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police keep radar calibration records

Police RADAR calibration records

One of the most common things do-it-yourselfer lawyers want the police to produce is the police RADAR calibration records. We see it all of the time. People are in the hallway of the courthouse arguing with the police about obtaining the records of the RADAR calibration. In the end their request gets them nowhere and ultimately they end up running a trial focused on that issue and they find themselves convicted. Why do they fail?

Many people have some idea that a measuring device requires periodic calibration. When you step on your bathroom scale, it may calibrate itself by zeroing itself. When you buy gas, you can see a sticker on the pump speaking of calibration. Breath test devices require calibration tests and recalibration. It makes sense, therefore, that RADAR calibration would be a significant concern in a speeding ticket case. Except it isn’t.

The functioning of the RADAR device is important. Remember, police RADAR doesn’t measure speed. It considers changes to the frequency and wavelength of a radio signal that has bounced back to the device that sent it. The RADAR then interprets the results and indicates on a screen of some sort the estimated speed of an object, presumably the one that reflected the radio signal.

RADAR is quite reliable which is why the police use it and the courts generally accept it, barring evidence that can raise a reasonable doubt. Unlike a breathalyzer, however, calibration in not an issue the courts will entertain. There are good reasons for this.

Unlike breathalyzers, RADAR speed devices come pre calibrated and the police never recalibrate them. They are tested. In BC the testing requirements are fairly significant. They are not, however, calibrated in that the police have no capacity to adjust the calibration or change the calibration. Police RADAR arrives in a box at the police detachment fully calibrated by the manufacturer. The police do not calibrate them.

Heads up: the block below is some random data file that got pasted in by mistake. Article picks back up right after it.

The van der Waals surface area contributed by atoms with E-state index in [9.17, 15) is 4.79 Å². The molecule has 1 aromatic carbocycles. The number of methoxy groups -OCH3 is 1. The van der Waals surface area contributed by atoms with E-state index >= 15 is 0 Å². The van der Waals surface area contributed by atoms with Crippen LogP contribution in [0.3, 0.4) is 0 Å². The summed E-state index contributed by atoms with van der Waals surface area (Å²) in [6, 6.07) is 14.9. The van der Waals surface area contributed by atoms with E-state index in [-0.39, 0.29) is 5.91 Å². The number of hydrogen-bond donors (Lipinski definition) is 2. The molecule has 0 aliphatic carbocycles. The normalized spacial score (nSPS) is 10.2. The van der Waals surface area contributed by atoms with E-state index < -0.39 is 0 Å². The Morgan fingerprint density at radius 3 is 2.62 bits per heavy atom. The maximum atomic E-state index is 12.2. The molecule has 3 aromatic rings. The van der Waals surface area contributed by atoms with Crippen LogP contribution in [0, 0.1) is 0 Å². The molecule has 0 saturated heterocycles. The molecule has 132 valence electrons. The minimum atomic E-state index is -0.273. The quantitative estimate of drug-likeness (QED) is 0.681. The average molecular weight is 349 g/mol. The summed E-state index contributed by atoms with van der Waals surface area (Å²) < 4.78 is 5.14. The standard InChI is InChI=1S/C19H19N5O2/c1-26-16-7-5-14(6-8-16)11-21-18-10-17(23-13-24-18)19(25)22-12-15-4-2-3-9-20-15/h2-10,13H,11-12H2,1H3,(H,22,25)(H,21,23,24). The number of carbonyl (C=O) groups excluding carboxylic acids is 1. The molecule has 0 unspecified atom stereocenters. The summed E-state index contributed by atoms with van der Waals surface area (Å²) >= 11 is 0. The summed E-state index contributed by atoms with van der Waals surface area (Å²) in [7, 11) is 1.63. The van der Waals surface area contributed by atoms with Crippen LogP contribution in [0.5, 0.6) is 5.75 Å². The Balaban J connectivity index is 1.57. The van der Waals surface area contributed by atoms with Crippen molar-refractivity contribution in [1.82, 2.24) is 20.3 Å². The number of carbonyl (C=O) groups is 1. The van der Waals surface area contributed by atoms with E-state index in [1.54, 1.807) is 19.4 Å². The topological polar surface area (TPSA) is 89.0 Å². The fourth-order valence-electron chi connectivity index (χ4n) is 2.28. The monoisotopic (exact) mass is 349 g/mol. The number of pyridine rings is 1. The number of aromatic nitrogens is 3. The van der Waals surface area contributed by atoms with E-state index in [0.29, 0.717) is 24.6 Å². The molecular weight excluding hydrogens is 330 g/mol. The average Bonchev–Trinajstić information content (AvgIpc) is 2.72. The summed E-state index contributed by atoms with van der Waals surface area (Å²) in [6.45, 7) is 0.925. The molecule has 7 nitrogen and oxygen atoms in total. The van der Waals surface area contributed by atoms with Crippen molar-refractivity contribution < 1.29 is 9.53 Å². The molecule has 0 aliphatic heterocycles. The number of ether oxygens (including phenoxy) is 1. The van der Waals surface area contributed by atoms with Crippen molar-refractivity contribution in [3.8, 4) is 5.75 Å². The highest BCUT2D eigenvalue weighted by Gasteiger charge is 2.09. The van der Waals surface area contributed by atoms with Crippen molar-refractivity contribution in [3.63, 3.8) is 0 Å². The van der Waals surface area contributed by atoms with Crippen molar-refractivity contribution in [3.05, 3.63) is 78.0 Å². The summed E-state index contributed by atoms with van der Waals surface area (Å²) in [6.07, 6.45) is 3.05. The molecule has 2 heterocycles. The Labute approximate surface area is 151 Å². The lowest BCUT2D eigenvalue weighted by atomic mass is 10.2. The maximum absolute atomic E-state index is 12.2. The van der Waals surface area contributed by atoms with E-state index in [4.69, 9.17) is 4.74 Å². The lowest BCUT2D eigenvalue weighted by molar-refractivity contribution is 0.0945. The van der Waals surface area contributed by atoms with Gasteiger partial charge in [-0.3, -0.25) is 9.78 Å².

They are required to test them and maintain records of having done so, however. This is where it can be fruitful to search for records. How many times has the RADAR device been in for repair? Does the officer know the service requirements of the RADAR unit? Does the officer know how to properly test the unit?

A lawyer skilled in cross examination, usually with the manual for each and every RADAR device in their briefcase, can call into question the reliability of the RADAR reading in any particular case. The goal, after all, is to raise a reasonable doubt about an essential element of the case. Does police RADAR calibration come into play? Do the records of the RADAR calibration become an issue? Almost never.

Meaningful disclosure or foolish endeavour

A fool requests disclosure of something that everyone in the room knows doesn’t exist. Often self-represented folks argue in the hallway for the officer to disclose their calibration records. Turns out there aren’t any. For the police it can be an irritant to be asked this over and over. But what it tells them is that the person before them doesn’t know what’s important in a speeding ticket case. And that can be very useful for a police officer. The officer in such a case knows that the person before them is not likely to advance arguments that would succeed in the trial.

For the officer, it’s a cakewalk. People who ask for the officer’s RADAR calibration records do not understand the process and the officer will have a good chance of success prosecuting the matter in court. Police RADAR calibration records for the officer who operated the RADAR will never be disclosed because they don’t exist. If you ask for such records, the message you send to the officer is this will be an easy day in court for them because you don’t know what to ask for.

If you want to be defended by lawyers who know a lot about speeding tickets, the operation of RADAR speed devices and know what disclosure to ask for in a speeding ticket case, just give us a call. We help people from all over British Columbia to defend their speeding tickets.